A rally outside NSW Parliament on November 22 delivered more than 5000 letters to Premier Gladys Berejiklian, calling her to halt the controversial WestConnex tollway and initiate a thorough review of the wasteful $18 billion project.
Greens MPs Jenny Leong and Jamie Parker, City of Sydney Deputy Mayor Jess Miller, independent MP Alex Greenwich and Inner West councillor Pauline Lockie called on the NSW government to listen to the growing opposition.
The open letter was launched last year by 18 community groups, Labor, Greens and Independent MPs. WestConnex Action Group (WAG) spokesperson Rhea Liebman, who chaired the rally, said that nearly 12 months later the concerns raised in the letter remain “critical and unanswered”.
“We have since seen an escalating opposition across Sydney to the project and its tolls, with more than 14,000 people signing the ALP petition against the tolls and more than 12,000 objections to the Stage 3 M4–M5 Link EIS,” she said.
“More than 30,000 objections have now been lodged against all three WestConnex Environmental Impact Statements. More than 25,000 have signed parliamentary petitions against WestConnex and more tolls and there have been scathing reviews of the project by NSW and federal auditors-general.
“These have been ignored, as have the health and safety of residents affected by WestConnex construction, in the Berejiklian government’s haste to bulldoze this destructive tollway through.
“Rather than listening to community opposition, expert criticism and independent audits, Premier Berejiklian has chosen to listen only to those with vested financial interests in WestConnex.
“It is now widely acknowledged that WestConnex is not the solution to Sydney’s transport issues. It is not too late to halt, review and rethink WestConnex.”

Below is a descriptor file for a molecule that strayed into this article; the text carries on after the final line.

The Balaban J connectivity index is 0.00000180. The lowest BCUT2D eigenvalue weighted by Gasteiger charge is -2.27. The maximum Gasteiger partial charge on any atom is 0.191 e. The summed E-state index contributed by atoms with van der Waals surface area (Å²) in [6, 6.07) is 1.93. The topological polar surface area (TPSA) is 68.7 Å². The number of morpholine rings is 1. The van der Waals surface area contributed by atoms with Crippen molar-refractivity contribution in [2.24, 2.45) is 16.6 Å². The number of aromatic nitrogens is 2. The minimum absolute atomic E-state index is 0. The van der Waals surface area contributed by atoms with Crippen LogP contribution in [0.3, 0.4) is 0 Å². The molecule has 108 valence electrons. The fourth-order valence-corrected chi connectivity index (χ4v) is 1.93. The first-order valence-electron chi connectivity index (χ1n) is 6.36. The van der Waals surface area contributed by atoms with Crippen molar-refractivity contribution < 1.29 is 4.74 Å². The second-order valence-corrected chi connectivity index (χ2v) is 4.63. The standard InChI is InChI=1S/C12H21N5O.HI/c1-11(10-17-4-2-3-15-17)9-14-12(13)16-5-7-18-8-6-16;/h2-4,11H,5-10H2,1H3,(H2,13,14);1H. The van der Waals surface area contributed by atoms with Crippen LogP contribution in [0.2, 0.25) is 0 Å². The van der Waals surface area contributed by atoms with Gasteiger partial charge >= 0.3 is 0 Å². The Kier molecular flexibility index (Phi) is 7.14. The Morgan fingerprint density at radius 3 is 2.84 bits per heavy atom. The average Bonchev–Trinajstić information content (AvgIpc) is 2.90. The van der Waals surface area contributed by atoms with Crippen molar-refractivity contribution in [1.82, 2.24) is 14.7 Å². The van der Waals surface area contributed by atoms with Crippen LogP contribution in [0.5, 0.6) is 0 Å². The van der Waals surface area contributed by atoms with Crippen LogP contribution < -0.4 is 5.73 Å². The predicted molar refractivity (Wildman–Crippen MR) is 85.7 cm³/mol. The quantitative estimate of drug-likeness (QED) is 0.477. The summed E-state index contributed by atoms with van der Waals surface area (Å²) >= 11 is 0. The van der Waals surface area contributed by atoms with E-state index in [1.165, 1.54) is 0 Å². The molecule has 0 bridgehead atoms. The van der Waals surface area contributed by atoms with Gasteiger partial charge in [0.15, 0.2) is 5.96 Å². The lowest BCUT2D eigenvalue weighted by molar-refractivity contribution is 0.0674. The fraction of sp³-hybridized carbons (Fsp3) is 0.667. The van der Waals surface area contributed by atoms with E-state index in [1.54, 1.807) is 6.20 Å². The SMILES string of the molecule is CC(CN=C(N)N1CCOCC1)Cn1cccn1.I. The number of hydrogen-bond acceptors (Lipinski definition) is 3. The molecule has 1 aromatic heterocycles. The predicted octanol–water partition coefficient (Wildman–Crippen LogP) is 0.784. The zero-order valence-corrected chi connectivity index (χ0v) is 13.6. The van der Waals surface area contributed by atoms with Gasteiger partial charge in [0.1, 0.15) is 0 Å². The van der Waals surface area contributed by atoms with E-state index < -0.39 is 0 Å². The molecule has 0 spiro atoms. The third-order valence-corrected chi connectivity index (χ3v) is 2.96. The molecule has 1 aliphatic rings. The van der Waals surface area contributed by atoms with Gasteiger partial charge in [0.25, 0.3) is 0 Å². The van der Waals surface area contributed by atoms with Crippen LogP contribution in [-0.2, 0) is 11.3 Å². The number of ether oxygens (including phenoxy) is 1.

Berejiklian’s response to the growing public anger at the reintroduction of tolls on the M4 has been the announcement of free vehicle registration for frequent tollroad users. Motorists spending more than $25 a week on the city’s tollroads over a year will be eligible, she said on November 20.
The so-called rego rebate will save most eligible motorists about $350 a year in registration costs. The scheme will be available for standard privately registered cars, utes, four-wheel-drives and motorcycles from July 1 next year, but not trucks or other vehicles weighing more than 2795 kilograms.
This attempted bribe of Sydney motorists will cost up to $100 million in the first year, and more into the future. Effectively, the registration rebate is a further hand-out to whichever tollroad corporation buys WestConnex when it is privatised next year.
NSW Labor leader Luke Foley said the rebate was another victory for toll road operators. He said the government’s proposal amounted to charging western Sydney motorists $2000 a year to travel on the M4, while the most motorists might get back is $300 a year.
Greens NSW MP Mehreen Faruqi said on November 20: “The government is desperately trying to prop up toll roads with taxpayers’ money to generate even more profit for private tolling corporations by offering the lure of free rego.”
If the government was serious about addressing the cost of living, Faruqi said, it would be “capping tolls and making sure people have real and affordable alternatives instead of finding a sneaky way to help fill the deep pockets of private companies”.